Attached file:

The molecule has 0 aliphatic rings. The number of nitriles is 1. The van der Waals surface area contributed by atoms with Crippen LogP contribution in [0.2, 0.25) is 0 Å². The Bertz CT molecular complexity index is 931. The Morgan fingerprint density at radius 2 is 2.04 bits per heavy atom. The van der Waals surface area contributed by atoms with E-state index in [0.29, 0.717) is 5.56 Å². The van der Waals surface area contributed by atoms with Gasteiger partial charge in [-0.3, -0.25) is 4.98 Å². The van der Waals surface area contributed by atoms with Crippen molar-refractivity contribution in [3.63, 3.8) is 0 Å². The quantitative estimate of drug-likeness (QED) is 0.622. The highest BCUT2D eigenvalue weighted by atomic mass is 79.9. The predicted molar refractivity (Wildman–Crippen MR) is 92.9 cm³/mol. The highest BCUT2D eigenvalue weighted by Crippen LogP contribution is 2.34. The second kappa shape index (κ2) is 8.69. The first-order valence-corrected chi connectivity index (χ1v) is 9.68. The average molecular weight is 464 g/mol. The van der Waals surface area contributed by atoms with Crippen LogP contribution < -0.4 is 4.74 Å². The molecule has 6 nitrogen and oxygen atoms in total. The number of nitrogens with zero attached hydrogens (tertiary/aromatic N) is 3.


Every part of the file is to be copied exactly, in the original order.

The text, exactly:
The molecule has 0 aliphatic rings. The number of nitriles is 1. The van der Waals surface area contributed by atoms with Crippen LogP contribution in [0.2, 0.25) is 0 Å². The Bertz CT molecular complexity index is 931. The Morgan fingerprint density at radius 2 is 2.04 bits per heavy atom. The van der Waals surface area contributed by atoms with E-state index in [0.29, 0.717) is 5.56 Å². The van der Waals surface area contributed by atoms with Gasteiger partial charge in [-0.3, -0.25) is 4.98 Å². The van der Waals surface area contributed by atoms with Crippen molar-refractivity contribution in [3.63, 3.8) is 0 Å². The quantitative estimate of drug-likeness (QED) is 0.622. The highest BCUT2D eigenvalue weighted by atomic mass is 79.9. The predicted molar refractivity (Wildman–Crippen MR) is 92.9 cm³/mol. The highest BCUT2D eigenvalue weighted by Crippen LogP contribution is 2.34. The second kappa shape index (κ2) is 8.69. The first-order valence-corrected chi connectivity index (χ1v) is 9.68. The average molecular weight is 464 g/mol. The van der Waals surface area contributed by atoms with Crippen LogP contribution < -0.4 is 4.74 Å². The molecule has 6 nitrogen and oxygen atoms in total. The number of nitrogens with zero attached hydrogens (tertiary/aromatic N) is 3.